Next thing you need are LIGHTS! You don’t want other bikes or slow moving vehicles to run you over in the darkness. I covered my bike in El Wire and one of those Monkeylectric lights that spins on your wheel and makes cool designs. Fairy lights are also cool and brighter than El Wire. I’ve taped the battery housing of fairy lights to my wheel hub and strung them around the spokes. Small neon lights can also look really cool and bright.
USB-powered lights enable you to use and swap batteries easily with rechargeable power banks. Certain fairy lights and light strips let you use small power banks instead of disposable batteries (you can always get rechargeable AAA batteries and a charger too!). If you’re planning to use a USB power bank, you don’t need the huge 10,000mAh bricks that are meant for charging your phone multiple times. A smaller, lighter block with 5,000mAh or less will do the trick just fine (may need a few charges throughout the week)
Next thing you need is some kind of basket to carry things. If you have a bike with a rack, get a rear pannier or basket. Otherwise, go for a front basket. I prefer to have a basket on my rear rack that I can put my backpack in, so when I park I can just take my backpack with everything in it.
If you want to easily haul ice, compost, or other larger things with your bike, consider investing in a bike trailer. Your campmates will probably love to borrow it, and you can easily find uses for this off-playa as well!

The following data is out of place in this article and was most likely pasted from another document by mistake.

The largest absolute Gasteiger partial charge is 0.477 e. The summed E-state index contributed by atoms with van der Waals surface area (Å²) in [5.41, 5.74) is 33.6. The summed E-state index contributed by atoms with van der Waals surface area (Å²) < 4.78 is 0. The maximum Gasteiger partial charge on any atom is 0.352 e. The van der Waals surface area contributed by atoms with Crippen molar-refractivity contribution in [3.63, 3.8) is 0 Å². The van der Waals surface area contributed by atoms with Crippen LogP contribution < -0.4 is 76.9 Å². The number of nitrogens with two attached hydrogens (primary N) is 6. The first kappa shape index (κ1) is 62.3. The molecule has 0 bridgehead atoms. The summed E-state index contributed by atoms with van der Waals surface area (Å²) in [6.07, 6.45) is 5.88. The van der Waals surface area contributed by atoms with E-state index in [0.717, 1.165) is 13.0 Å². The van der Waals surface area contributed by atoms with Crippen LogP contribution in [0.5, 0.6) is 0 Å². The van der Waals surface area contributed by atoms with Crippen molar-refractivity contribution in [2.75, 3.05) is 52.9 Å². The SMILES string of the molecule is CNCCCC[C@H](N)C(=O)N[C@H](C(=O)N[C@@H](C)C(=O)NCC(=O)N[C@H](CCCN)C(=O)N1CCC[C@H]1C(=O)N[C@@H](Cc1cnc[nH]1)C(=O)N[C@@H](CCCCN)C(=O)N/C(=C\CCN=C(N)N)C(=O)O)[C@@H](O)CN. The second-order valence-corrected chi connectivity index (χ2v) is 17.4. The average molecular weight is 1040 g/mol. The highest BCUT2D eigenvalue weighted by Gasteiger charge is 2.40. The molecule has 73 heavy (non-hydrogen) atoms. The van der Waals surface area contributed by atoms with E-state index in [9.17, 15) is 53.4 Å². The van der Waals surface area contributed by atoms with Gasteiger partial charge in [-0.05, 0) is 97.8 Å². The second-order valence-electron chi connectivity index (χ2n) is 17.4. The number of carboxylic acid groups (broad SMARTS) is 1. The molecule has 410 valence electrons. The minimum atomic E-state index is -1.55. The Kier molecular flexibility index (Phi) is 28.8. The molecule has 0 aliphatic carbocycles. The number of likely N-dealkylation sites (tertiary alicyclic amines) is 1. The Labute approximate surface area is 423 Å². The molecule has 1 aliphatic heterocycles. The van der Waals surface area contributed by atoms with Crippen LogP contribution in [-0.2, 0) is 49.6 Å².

If your bike doesn’t have a cup holder already, this is a nice addition to make for a pleasant biking experience. There are a few different types. You have cup holders attaching to the handlebars, cup holders attaching to the frame (the standard style you probably see on racing bikes), as well as little cup holder bags that can hold bottles and even your phone too (but I prefer a dedicated phone mount).
My “cup” is an insulated bottle with a sealing cap so I don’t have to finish my drink before I move on to wherever else I’m going. I’ll drop it in my bottle holder, put my backpack in my basket (which has a few liters of water in the hydration pack), and be off! I’ve also put soup in my bottle and it works alright, but the insulation doesn’t let it cool very quickly!
A simple tube repair kit, a small multitool, and some extra tubes (for your wheel size, check the sidewall of your tire) will go a long way. Sometimes the hot desert sun can heat up your tires, expand the air, and pop the tire from sheer pressure. Make sure your tires aren’t pumped up too much to keep this from happening. It’s good to have at least 1 bike pump in your camp as well. There are repair camps to help you fix your bike, but they get crowded and if you can do-it-yourself you may save yourself a trip!
If your bike has a kickstand, consider using an old tennis ball (or a precut colorful one) to put on your kickstand so your bike doesn’t sink into the sand when you park it. A simple and effective trick! But make sure you can still ride it without knocking off the ball.